A few weeks ago, I attended a Board Game Developer’s conference called Protospiel. As luck would have it, it was in my hometown of Ann Arbor, MI, so the trip got to double as a visit to see the folks and an old friend or two. I got some shocking news the day I returned, so this is a little tardy.
I took revision 5 of my nascent board game — Vercingetorix (new name in the works… I realize it’s a mouthful) with the hopes of getting some final tuning feedback and try and drum up some interest.
The first morning of the conference (Friday), I arrived with my rolled-up board in a shipping tube and a plastic box full of components. I paid my reg fee, got my name tag, and looked around the room bewildered by what to do first. A guy named Oliver walked up and asked if I had a prototype I wanted to test. “Holy crap! Am I really ready to show this to strangers?” my brain panicked.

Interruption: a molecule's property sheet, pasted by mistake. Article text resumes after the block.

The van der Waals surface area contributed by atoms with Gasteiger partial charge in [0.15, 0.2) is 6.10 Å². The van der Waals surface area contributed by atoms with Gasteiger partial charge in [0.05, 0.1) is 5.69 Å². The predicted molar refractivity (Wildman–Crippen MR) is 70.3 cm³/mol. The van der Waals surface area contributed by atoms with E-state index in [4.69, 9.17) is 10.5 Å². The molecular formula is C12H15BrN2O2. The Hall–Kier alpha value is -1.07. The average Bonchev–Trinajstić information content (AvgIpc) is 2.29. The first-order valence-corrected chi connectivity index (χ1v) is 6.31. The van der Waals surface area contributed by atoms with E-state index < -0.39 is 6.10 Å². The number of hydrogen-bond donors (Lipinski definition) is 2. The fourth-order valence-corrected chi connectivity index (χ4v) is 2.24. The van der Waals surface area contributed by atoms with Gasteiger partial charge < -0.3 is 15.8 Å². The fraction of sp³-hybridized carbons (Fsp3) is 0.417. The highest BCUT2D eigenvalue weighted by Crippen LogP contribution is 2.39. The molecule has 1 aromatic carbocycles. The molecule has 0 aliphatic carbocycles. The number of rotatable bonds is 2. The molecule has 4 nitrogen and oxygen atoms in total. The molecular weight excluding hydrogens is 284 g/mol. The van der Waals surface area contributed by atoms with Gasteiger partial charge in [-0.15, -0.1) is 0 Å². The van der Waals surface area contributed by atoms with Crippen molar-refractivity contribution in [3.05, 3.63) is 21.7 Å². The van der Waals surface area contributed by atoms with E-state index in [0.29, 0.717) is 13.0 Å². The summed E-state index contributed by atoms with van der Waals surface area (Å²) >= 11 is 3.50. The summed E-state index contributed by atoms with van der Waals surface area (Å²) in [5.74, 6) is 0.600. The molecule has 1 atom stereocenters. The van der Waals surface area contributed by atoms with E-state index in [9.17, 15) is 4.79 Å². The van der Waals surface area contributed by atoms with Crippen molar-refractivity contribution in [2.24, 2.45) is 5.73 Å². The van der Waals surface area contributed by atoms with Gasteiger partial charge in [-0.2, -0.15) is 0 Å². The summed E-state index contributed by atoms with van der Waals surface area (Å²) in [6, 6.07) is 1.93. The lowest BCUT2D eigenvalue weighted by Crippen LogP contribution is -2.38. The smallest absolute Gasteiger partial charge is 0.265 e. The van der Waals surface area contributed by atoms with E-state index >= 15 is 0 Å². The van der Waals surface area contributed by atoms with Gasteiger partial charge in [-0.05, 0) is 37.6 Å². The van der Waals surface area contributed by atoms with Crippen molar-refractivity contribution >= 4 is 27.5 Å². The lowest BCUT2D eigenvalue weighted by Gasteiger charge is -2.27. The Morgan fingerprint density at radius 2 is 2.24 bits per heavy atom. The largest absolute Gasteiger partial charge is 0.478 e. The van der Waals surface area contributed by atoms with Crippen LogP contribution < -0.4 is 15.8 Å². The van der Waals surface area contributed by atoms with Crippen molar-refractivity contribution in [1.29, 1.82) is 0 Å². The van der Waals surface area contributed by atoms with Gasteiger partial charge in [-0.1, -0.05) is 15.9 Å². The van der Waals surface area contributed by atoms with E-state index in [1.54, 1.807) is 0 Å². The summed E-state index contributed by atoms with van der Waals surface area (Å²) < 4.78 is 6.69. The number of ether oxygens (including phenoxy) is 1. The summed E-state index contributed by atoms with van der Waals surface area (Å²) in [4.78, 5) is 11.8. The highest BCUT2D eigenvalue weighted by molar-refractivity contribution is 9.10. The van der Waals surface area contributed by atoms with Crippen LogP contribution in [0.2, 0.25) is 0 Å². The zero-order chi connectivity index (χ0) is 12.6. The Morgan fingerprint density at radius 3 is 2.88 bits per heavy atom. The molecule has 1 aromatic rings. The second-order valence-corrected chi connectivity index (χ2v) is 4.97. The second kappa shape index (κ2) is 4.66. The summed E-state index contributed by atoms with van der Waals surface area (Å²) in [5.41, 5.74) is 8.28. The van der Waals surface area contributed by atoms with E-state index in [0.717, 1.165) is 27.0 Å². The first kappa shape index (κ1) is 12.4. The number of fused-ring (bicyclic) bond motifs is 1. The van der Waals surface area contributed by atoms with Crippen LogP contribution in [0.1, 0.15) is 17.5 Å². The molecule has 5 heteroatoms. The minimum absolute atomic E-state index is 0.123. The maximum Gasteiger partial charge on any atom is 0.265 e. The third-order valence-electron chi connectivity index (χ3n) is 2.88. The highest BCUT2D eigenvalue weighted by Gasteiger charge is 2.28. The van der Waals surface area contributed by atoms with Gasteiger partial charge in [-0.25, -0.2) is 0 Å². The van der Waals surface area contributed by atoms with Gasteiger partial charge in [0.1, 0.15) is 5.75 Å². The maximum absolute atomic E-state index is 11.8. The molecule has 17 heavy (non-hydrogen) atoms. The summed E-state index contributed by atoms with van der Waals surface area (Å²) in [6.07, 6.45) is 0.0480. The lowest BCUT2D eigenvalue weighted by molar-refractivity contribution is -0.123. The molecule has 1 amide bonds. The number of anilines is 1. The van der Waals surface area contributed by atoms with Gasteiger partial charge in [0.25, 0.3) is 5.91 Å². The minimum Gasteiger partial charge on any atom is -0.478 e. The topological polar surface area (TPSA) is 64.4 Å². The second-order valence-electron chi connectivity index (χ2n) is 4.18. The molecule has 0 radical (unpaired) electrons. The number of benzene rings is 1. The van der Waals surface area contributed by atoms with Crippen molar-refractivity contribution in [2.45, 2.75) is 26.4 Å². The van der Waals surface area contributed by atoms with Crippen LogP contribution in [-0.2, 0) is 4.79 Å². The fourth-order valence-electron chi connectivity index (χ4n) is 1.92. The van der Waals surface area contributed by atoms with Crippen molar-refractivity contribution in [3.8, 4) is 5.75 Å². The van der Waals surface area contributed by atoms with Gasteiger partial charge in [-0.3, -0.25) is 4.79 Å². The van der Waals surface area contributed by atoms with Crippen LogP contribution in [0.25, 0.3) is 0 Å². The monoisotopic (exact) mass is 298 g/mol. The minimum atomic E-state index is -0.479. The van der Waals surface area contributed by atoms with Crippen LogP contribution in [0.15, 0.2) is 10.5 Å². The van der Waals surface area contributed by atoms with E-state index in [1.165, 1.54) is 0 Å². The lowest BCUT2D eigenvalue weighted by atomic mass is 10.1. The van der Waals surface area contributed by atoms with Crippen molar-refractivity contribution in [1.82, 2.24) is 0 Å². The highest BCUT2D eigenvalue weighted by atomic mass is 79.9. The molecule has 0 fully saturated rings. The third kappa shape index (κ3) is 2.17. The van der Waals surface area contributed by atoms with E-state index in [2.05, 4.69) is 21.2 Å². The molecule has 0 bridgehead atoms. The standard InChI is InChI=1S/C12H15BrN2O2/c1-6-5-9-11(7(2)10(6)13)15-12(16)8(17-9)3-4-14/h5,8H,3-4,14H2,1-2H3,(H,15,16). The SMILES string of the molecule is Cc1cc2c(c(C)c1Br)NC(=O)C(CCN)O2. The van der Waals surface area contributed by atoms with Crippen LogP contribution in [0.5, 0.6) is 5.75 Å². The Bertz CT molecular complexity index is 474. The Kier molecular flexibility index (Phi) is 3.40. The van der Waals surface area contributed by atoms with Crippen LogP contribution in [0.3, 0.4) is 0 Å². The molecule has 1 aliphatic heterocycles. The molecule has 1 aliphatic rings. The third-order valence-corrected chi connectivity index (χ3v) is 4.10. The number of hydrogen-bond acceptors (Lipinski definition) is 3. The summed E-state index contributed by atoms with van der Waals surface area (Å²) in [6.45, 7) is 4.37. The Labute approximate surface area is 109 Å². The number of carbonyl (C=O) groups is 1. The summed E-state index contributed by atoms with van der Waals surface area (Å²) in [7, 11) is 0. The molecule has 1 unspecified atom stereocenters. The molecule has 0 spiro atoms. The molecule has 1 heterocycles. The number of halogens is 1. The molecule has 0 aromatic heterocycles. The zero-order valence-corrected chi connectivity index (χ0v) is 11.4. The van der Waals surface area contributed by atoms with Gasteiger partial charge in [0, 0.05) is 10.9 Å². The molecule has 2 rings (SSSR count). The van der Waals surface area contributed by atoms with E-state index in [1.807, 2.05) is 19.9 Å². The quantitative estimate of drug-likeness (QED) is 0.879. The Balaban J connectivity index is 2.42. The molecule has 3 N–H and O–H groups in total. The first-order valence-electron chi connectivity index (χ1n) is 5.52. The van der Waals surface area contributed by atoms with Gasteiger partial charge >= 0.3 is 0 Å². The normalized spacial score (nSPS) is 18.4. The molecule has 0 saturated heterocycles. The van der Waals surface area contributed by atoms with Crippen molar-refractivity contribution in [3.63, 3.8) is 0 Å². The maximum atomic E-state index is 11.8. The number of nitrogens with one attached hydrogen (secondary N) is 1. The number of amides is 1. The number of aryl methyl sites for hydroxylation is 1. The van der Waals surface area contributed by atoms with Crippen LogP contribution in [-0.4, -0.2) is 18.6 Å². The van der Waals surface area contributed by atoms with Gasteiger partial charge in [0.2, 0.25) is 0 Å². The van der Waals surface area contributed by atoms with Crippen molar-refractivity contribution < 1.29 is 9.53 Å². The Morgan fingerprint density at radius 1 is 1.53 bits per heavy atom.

We found a table near the back corner of the room, and I began setting up. Noob mistake: Rolled up paper boards are hard to set up quickly. Most of the rest of the prototypes I’d see the rest of the weekend were glued to either old board game boards, or sections of chipboard cut for the purpose. We collected two more onlookers, and the Gallic War was on! The constructive feedback began pouring in almost as soon as all the players’ chieftain pawns hit the map. Advice on typesetting the instructions and simplifying visuals across the board (ahem); suggestions on record-keeping mechanics to cut down on some of the fiddliness around scoring.
The most exciting moment of the first day was when Seth Jaffee of Tasty Minstrel Games first paused, then stopped to watch, then sat down to observe. Industry contact! Unreal!
Things ended up winding down through some of the late-game slog I’ve been trying to adjust out of the rules, and we broke for discussion. With a published designer in the mix, feedback upgraded from “no holds barred” to “nothing is sacred”; my mind reeled from the vertigo from zooming out from seeking a local-maxima around mechanics to look for a global-maximum on the design curve.